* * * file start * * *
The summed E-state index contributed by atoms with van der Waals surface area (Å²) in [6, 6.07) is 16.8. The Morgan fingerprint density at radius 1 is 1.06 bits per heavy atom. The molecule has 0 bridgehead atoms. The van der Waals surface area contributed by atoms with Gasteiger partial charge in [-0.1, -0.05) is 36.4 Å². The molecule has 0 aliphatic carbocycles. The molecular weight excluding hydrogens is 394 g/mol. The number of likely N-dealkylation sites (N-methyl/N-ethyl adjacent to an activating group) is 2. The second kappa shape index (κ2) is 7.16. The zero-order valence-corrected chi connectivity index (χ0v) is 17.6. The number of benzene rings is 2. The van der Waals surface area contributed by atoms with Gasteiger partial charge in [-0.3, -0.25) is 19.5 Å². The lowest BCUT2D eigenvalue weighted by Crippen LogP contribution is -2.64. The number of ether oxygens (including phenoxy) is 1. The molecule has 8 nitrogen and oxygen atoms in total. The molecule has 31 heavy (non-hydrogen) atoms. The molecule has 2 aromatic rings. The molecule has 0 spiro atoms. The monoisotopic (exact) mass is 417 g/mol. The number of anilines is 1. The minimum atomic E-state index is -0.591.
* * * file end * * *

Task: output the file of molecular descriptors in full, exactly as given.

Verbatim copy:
The summed E-state index contributed by atoms with van der Waals surface area (Å²) in [6, 6.07) is 16.8. The Morgan fingerprint density at radius 1 is 1.06 bits per heavy atom. The molecule has 0 bridgehead atoms. The van der Waals surface area contributed by atoms with Gasteiger partial charge in [-0.1, -0.05) is 36.4 Å². The molecule has 0 aliphatic carbocycles. The molecular weight excluding hydrogens is 394 g/mol. The number of likely N-dealkylation sites (N-methyl/N-ethyl adjacent to an activating group) is 2. The second kappa shape index (κ2) is 7.16. The zero-order valence-corrected chi connectivity index (χ0v) is 17.6. The number of benzene rings is 2. The van der Waals surface area contributed by atoms with Gasteiger partial charge in [-0.3, -0.25) is 19.5 Å². The lowest BCUT2D eigenvalue weighted by Crippen LogP contribution is -2.64. The number of ether oxygens (including phenoxy) is 1. The molecule has 8 nitrogen and oxygen atoms in total. The molecule has 31 heavy (non-hydrogen) atoms. The molecule has 2 aromatic rings. The molecule has 0 spiro atoms. The monoisotopic (exact) mass is 417 g/mol. The number of anilines is 1. The minimum atomic E-state index is -0.591.